We met online in 2003, becoming friends at first, and started dating some months later. By 2004 we were serious – were supportive of one another, it was all exciting, I was in love. We moved in together in 2006, two years into our relationship, something that would have struck me as crazy (too soon!) before it actually happened. But being with Steven has been the most fulfilling and enriching experience of my life. Every day we continue to live and grow into something more and more wonderful. We knew we wanted to spend our lives together, though it was a gradual process of understanding how we would do that given the circumstances.
We were married at City Hall shortly after New York legalized same-sex marriage – about twenty of our friends and family were in attendance. Steven was so afraid of being open about our relationship (of being openly gay at all really) that when we started dating he wouldn’t even hold hands with me at a gay bar. It was amazing to me that we were able to declare our love to one another with his twin brother at our wedding. He had only come out to his brother and his mother a few months before our wedding. I am now a happily, legally married, gay man in the state of New York.
And this is where the problems start: Now that I am legally married by the state of New York, I started to wonder – for the first time – what does it mean, legally, for us to be married. I had never thought about the “benefits” of being married as relating to me, since I always knew that same-sex marriage was not an option until recently. As I looked over a list of state vs. federal benefits, something stuck me as funny. Not funny – haha. But funny in that – bad taste in your mouth – kind of way. From what I gathered, as long as we lived (and died) in New York, he (or I) could have divorce rights, inheritance rights, and make medical decisions.
But none of that is as important to me as the right of my spouse to immigrate; and as of this writing our marriage means nothing on the federal level. This got me thinking. I cannot petition for Steven to have a green card like any other American can do in my situation, so what good is it to know that we are protected by state laws regarding medical decisions and inheritance rights? It makes a mockery of the victory of marriage equality to know that the most powerful government in this country, the federal government in Washington D.C., refuses to recognize our marriage because of the Defense of Marriage Act. They would just as soon deport Steven even though we have been together as a couple for seven years and we are legally married.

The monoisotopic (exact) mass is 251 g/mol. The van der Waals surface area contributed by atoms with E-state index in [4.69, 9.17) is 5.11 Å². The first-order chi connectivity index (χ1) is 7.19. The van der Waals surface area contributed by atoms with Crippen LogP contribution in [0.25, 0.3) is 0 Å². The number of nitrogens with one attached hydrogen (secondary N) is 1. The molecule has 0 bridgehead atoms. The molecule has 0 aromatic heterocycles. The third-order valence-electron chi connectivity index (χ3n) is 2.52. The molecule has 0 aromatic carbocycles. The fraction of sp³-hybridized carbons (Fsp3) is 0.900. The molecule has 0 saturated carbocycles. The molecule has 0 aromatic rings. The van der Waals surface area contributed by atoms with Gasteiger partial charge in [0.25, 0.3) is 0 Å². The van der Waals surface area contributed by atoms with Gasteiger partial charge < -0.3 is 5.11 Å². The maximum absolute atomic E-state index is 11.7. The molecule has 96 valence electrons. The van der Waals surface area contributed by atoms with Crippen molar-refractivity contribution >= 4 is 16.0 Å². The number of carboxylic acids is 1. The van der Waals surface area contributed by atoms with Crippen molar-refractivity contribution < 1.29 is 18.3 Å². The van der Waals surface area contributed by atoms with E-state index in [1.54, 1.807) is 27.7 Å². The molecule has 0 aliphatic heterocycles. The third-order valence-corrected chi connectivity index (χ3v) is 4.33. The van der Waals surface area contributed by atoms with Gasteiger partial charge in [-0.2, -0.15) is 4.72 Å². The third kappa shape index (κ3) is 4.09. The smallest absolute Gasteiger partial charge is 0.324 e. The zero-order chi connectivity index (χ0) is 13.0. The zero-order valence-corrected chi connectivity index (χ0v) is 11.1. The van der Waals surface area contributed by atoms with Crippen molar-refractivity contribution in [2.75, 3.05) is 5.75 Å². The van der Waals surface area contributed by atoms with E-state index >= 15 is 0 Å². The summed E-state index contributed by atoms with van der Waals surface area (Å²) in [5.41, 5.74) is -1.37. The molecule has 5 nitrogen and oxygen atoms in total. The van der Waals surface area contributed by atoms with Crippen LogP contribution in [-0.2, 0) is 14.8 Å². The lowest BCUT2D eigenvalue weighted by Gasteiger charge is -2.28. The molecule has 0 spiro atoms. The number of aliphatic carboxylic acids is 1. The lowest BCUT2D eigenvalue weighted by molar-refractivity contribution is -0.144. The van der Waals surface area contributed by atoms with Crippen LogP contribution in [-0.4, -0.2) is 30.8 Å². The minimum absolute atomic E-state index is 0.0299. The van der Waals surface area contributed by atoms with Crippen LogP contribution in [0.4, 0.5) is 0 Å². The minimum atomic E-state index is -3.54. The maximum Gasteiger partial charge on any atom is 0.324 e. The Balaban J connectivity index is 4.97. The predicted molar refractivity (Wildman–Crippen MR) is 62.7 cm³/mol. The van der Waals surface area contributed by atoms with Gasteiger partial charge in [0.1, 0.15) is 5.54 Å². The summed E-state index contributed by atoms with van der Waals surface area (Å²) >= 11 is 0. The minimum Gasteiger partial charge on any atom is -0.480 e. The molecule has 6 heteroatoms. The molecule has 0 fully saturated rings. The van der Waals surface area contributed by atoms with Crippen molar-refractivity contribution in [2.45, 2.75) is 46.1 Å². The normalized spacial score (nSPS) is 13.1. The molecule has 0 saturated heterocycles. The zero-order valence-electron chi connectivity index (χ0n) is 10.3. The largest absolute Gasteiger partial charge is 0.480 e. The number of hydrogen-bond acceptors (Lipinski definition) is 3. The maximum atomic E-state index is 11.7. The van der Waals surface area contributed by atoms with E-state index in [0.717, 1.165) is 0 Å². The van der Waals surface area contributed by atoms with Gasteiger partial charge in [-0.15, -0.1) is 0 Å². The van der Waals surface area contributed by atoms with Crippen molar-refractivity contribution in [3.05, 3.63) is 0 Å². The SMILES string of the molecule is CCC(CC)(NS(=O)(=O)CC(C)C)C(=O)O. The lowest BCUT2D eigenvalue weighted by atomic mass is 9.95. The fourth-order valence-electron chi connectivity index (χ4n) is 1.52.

It seems to me that I have spent my whole life trying to not be a second-class citizen, but that effort has been quietly and insidiously trumped by becoming an “other-class citizen.” While I haven’t felt “second-class” for decades (thanks Europe for opening my eyes that the world is big), but I have come to the unfortunate realization, once again, that I am still not a first-class citizen. I am not equal to all other Americans for the simple reason that I am gay. If I were, I wouldn’t have to type this. My legal husband would be applying for a green card just as if he were a she. Instead, I get to be reduced to the other-class: he could be taken from me and from our home by my own government. We are legally married, but he’s not able to immigrate. We live in a legal limbo. And why? No one can justify the way DOMA has created this insanely cruel reality for couples like us.
As a black, gay American married to man who is a citizen of Colombia I feel we have no choice but to fight for our rights. We live in historic times that present an important opportunity to raise awareness of this issue. Our President has rejected discrimination against gay couples, and refuses to defend DOMA. He is also a black man whose parents were not only an inter-racial couple, but also a binational couple, something that is not always noticed. If there was ever a time to persuade Americans how important it is to protect all LGBT families, including married gay binational couples, surely this is the time.
I have filed a green card petition for Steven and I will fight for my right as an American citizen to have it approved.